JOHN JEFFIRE was born in Detroit. In 2005, his novel Motown Burning was named Grand Prize Winner in the Mount Arrowsmith Novel Competition and in 2007 it won a Gold Medal for Regional Fiction in the Independent Publishing Awards. Speaking of Motown Burning, former chair of the Pulitzer Jury Philip F. O'Connor said, “It works. I don't often say that, but it has a drive and integrity that gives it credible life....I find a novel with heart.” In 2009, Andra Milacca included Motown Burning in her list of “Six Savory Novels Set in Detroit” along with works by Elmore Leonard, Joyce Carol Oates, and Jeffrey Eugenides. His first book of poetry, Stone + Fist + Brick + Bone, was nominated for a Michigan Notable Book Award in 2009. Former U.S. Poet Laureate Philip Levine called the book “a terrific one for our city.” His most recent book, Shoveling Snow in a Snowstorm, a poetry chapbook, was published by the Finishing Line Press in 2016. For more on the author and his work, visit writeondetroit.com.

Monday, June 18, 2018

Abbey-Rose Chivers

LIFE IS SACRED

The walk to the chair is not silent.
Chains clink, too happy.
They revel in his misery.
So too, do the others,
whisper, whisper.
Look, there he goes,
They finally got him,
Down he goes.

They're better than him,
Of course they are.
Though their fate is the same still,
they laugh as the chains
Clink clink.
Such morbid joy must be a crime,
Surely?
To smile as the straps are tightened.
Life is sacred, no one can claim it,
apart from the state and the crowds
that cheer and clap as the lever comes down.
Coloured lights illuminate the dark morning sky,
A celebration, a celebration of death.
But he is fearful, shaking,
no longer a killer.
A prisoner, a number.
Dignity shaven like the hair from his head.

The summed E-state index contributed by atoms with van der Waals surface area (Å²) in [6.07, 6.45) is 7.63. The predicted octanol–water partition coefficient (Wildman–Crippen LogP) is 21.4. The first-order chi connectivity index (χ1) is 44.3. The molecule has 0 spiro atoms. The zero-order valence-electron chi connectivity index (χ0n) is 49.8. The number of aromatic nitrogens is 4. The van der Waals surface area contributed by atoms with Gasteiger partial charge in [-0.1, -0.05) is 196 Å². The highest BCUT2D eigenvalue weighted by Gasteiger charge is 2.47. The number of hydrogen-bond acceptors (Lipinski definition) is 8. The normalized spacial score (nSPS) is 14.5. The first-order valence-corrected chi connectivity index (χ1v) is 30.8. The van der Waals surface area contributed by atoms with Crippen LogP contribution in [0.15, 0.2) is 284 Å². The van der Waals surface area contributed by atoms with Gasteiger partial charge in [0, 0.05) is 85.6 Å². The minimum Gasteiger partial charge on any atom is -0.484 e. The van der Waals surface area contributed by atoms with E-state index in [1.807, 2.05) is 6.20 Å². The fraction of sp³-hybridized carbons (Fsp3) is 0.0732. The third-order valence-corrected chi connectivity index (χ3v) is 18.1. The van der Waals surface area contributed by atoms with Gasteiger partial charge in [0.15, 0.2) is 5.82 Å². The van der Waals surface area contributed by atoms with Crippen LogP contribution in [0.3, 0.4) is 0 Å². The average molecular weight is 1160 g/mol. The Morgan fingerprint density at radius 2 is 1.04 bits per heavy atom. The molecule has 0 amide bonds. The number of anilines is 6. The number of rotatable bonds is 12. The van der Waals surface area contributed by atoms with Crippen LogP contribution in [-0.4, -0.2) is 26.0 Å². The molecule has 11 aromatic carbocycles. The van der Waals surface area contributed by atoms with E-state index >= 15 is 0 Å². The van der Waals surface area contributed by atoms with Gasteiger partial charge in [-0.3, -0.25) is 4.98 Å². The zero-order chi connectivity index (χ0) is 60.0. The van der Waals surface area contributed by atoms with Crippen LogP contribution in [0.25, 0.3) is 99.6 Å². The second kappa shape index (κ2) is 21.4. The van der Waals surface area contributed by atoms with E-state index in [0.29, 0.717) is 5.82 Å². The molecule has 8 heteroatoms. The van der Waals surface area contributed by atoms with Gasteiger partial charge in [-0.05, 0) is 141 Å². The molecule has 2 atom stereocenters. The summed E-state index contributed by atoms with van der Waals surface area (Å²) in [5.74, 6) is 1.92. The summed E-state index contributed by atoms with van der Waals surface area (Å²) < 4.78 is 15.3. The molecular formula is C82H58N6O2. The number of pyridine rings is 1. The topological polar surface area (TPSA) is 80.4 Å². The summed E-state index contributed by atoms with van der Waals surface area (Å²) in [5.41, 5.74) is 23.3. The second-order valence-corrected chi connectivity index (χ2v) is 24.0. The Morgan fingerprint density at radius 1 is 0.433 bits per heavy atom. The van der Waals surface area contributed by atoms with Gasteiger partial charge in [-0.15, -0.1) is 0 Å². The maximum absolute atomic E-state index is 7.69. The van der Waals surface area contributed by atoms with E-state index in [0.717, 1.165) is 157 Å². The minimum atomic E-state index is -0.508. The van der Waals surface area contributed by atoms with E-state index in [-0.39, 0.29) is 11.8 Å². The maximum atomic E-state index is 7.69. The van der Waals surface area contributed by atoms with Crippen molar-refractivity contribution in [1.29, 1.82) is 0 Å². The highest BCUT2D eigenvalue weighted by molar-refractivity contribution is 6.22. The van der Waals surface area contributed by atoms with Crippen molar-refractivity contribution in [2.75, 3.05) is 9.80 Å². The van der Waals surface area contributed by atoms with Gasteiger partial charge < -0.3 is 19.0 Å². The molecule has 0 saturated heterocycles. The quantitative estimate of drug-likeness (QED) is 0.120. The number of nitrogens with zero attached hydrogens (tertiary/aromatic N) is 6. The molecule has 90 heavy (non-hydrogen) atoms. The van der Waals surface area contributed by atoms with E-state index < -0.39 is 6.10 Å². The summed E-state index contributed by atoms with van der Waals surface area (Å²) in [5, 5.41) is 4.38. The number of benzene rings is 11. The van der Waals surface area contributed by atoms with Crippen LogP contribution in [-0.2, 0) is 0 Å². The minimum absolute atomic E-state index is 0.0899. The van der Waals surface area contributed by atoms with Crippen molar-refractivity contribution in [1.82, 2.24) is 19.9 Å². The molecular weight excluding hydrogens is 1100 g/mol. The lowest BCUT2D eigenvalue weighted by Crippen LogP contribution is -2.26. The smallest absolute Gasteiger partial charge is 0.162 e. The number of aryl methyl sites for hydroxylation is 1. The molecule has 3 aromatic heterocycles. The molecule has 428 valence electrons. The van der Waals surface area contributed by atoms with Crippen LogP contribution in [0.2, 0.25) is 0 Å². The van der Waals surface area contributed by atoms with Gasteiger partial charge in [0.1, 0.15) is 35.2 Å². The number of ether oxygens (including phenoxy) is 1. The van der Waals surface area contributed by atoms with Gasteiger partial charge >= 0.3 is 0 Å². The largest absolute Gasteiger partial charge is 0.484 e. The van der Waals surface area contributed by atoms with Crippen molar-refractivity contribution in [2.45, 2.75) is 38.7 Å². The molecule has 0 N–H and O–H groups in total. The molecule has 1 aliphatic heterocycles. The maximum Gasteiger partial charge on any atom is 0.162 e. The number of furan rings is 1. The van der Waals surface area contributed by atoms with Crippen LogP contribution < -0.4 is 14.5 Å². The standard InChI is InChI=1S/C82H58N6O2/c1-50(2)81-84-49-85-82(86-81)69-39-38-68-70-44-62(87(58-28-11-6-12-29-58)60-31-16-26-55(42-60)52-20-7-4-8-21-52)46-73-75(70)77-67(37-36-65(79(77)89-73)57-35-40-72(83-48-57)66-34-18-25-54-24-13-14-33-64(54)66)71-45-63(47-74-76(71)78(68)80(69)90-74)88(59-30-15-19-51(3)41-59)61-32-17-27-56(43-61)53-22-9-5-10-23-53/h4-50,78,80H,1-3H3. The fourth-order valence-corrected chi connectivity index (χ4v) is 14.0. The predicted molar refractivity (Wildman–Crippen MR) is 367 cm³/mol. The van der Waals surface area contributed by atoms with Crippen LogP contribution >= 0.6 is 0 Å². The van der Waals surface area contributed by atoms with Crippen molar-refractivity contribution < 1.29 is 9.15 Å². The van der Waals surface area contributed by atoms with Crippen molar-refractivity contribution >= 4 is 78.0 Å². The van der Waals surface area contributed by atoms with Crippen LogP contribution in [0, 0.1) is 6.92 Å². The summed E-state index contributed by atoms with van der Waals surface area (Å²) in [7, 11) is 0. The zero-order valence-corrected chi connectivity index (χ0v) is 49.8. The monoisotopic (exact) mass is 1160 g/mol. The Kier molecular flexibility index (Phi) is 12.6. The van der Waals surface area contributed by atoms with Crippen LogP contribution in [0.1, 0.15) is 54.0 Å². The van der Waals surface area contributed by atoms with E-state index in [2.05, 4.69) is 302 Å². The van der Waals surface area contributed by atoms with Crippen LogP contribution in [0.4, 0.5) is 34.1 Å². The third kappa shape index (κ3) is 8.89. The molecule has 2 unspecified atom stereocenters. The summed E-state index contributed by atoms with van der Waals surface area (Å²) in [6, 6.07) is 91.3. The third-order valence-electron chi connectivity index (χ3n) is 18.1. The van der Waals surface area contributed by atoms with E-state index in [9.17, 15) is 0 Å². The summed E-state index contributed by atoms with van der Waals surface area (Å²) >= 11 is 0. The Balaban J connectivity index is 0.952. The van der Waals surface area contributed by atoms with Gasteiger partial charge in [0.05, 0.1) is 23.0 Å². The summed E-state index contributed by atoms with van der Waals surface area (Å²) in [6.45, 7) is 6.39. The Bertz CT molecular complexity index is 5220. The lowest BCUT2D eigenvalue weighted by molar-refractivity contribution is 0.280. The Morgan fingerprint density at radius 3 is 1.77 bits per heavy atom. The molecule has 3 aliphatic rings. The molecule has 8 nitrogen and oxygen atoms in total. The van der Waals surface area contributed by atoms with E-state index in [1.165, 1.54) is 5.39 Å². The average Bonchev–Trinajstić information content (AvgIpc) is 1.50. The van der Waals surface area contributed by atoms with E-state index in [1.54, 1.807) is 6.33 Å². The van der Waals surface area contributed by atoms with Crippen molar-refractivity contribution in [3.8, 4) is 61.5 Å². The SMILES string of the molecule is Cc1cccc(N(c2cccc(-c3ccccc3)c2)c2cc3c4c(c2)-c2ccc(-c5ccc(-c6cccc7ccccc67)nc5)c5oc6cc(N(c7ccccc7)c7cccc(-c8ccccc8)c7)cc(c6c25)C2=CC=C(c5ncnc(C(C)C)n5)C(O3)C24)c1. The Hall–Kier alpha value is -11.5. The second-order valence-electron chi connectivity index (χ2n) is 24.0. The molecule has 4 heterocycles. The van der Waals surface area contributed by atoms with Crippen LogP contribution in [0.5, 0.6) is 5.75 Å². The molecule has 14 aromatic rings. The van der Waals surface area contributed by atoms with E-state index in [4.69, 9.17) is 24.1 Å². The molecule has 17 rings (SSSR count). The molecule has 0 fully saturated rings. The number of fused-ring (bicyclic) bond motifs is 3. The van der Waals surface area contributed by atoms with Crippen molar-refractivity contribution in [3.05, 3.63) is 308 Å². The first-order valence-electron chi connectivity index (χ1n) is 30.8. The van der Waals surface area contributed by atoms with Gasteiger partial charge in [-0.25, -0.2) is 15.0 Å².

He is terrified, but still they cheer.
He is dying, but still they cheer.


Abbey-Rose reads "Life is Sacred":



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Abbey-Rose confesses: "I was inspired by the injustice of capital punishment and the willingness of the public to put criminals to death, essentially supporting the very thing they oppose."


ABBEY-ROSE CHIVERS is 27 and a full-time mum of one. She has been writing for ten years, dabbling in short stories and poetry, and is currently working passionately on her debut, a grimdark adventure set on an almost empty world. She has been shortlisted in Writing Magazine but is still hoping for a win.

Monday, June 11, 2018

Zakariah Johnson

SENDING FIDO HOME

Her neighbor’s new pup from the pound,
Kept snuffling and scratching the ground.
So, she left poisoned meat,
On her stoop as a treat,
To ensure her old man was not found!


Zak reads "Sending Fido Home":



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Zak confesses: "I’m a big fan of rhyming light verse, of “campfire poems” of the sort that are easy to remember and share, like limericks and ballads."


ZAKARIAH JOHNSON is a New Hampshire-based writer and the cross-genre editor for FoldedWord. His prose and poetry, mystery and horror, can be found in such publications as BEAT to a PULP, Switchblade, Shotgun Honey, Yellow Mama, and Sherlock Holmes Mystery Magazine. Visit him @Pteratorn on Twitter.

Monday, June 4, 2018

Sanjeev Sethi

CIVICS

Prosopographies exhibit the coulisses slipped into.
Eclipsed in them are personated villainies. When
deficiencies are covered up they seem well-done.
There is no consternation of in flagrante delicto.
Anecdata is for lovers and the like, the world chases
footnote of real facts whetted by legalese. In this
purview moral measures have no place.


Gerald So reads "Civics":



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Sanjeev confesses: "It worries me that contemporary public life is devoid of the moral angle. All decisions of the State are structured on the premise that they are within the legal safeguard. The righteous path is no longer an option. This poem is a cry against this and wishes for a change."


SANJEEV SETHI is the author of three books of poetry. His most recent collection is This Summer and That Summer (Bloomsbury, 2015). His poems are in venues around the world: The Broadkill Review, After the Pause, Chicago Record Magazine, Former People, Unlikely Stories Mark V, Stickman Review, Ann Arbor Review, Home Planet News, London Grip, Morphrog 16, Communion Arts Journal, Bold Monkey, and elsewhere. He lives in Mumbai, India.